I'm going to have to strongly disagree with the last reviewer (Wolfgang731). Some fans' dislike of the cast changes really skewed their view of this season, but it actually had far better writing than either Five or Seven. Season Five had great moments and rode high on the coattails of the fabulous Season 4, but because of everything going on behind the scenes, the writing was very off-balance and the ensemble was very fractured. Watch Season 2 again if you really want to see what this show is supposed to feel like. The show was really at its best when it raised the audience to it's intelligent, though-provoking level than when it tried to be traditional and slapstick funny.

Let's face it, nothing compares to Seasons 1-4, but Season 6 had characterization that was spot-on and strong ensemble work that was seriously lacking in Season 5 with Delta written down to barely a walk-on in half the episodes. And as much as B.J. was a very welcome addition (particularly to those who weren't happy with the Allison character), the writing in Season 7 made the core characters of Julia and Mary Jo so silly and cartoonish that they were almost unrecognizable. Season 7 was still cute, but it also had almost entirely new writers who had no idea how to write this show.

I'll be thrilled to eventually get every episode of this series, but most of Season 6 way outshines both 5 and 7 in terms of ensemble work and writing, and it's freakin off-the-hook funny! The first dozen episodes were particularly fantastic. Now if only the same could be said of the box art! I highly recommend this season.
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8 of 8 people found the following review helpful By Merritt Andrews on April 14, 2012
Format: DVD Verified Purchase
Having just received this last week and viewed only half of the episodes, I am still amazed that, in the 6th Season, the cast could change a bit and still remain as funny as ever! I just watched the "Under The Bed" episode, it's my new favorite. In these days of stress and worry, I can always put in one of these DVDs and forget, for a while, the mess our country and workplace is in. I thought the Sixth Season may not be as funny and entertaining without Delta Burke and Jean Smart, I do love their comedy, but the writing is just as hilarious and crisp as ever and delivered with perfect timing by the whole cast.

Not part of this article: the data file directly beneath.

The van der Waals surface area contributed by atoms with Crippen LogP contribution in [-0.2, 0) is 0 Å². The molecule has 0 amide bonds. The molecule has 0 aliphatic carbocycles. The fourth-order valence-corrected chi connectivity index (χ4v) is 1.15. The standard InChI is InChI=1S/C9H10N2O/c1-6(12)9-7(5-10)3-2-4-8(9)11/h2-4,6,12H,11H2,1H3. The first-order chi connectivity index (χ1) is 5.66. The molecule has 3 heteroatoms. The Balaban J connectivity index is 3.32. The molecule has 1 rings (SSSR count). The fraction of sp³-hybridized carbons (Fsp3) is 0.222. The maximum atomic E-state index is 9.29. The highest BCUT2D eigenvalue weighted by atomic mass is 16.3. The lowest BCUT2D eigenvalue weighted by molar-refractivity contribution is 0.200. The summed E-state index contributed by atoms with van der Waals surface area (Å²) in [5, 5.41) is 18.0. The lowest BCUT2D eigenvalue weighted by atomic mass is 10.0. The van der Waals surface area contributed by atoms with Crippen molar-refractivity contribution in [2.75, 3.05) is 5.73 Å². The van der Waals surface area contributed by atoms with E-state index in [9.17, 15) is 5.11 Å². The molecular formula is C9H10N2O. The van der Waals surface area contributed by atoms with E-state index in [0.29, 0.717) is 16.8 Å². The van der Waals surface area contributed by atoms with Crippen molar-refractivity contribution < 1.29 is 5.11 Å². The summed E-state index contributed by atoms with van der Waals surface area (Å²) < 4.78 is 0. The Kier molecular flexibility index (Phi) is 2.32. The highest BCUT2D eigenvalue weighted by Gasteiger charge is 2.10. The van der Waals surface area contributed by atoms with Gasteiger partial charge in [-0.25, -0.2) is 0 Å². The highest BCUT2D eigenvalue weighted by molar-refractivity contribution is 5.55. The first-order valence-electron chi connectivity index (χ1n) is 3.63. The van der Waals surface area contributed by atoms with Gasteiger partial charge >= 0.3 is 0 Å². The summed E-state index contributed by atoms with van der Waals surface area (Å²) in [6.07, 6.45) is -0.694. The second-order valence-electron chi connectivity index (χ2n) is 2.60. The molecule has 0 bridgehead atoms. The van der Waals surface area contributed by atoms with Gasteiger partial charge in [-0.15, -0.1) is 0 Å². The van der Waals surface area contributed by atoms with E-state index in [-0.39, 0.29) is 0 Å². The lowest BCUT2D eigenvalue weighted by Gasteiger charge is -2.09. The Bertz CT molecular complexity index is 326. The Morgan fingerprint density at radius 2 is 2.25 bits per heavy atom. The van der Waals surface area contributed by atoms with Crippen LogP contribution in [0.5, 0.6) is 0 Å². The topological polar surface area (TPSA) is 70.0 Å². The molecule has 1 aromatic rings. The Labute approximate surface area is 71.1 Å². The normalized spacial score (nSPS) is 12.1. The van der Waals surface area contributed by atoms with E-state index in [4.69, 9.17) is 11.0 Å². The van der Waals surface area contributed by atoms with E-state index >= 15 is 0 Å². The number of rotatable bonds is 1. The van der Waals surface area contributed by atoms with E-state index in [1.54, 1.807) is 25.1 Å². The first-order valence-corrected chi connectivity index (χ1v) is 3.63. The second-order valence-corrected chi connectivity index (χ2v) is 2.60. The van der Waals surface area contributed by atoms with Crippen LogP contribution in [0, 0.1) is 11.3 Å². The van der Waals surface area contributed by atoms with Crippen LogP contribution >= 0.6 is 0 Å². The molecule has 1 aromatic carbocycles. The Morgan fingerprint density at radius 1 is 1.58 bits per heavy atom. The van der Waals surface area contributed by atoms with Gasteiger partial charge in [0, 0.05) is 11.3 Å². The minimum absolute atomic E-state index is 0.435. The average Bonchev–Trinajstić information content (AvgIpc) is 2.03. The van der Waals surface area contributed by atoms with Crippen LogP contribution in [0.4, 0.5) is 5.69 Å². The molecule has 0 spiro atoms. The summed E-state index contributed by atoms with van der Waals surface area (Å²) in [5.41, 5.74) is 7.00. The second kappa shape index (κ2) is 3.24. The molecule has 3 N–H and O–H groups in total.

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9 of 10 people found the following review helpful By Chelle on May 14, 2012
Format: DVD
DW is my all-time favorite show, but I believe it should have ended when Delta Burke and Jean Smart left. I remember not liking the last two seasons when they originally aired, but I was still a kid then. After not seeing the final two seasons since, I was hoping that as an adult, I would be able to judge them on their own merits and appreciate them apart from the show's glory days. Unfortunately, my opinion has not changed. I give season 6 two stars because there are a few funny or touching moments here and there, but mostly, it's painful to watch. Without Burke and Smart, the chemistry that was so important to the series totally vanished. To me, even Dixie Carter and Annie Potts seem off. Most of the episodes I don't find funny at all. The character of Carlene is like fingernails on a chalkboard. Charlene was simple and naive, but she was never stupid. Carlene is just plain annoying and dumb. There is nothing funny about this idiotic character. As for Allison, Julia Duffy's talent shines through the hateful character she was given to play, and maybe she could have pulled it off if Allison had not been made a partner in the business. One has to completely suspend disbelief to accept that Julia would put up with Allison for more than 5 minutes even if she was a long lost cousin. Suzanne was thoughtless and catty, but her love for the others, especially Julia and as much as Suzanne would hate to admit it, Anthony, redeems her flaws. Allison is shrew and too abrasive to fit in. Buy this if you want to complete your DW collection, but don't buy it if you are expecting the same quality of the previous seasons.
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Designing Women: Season 6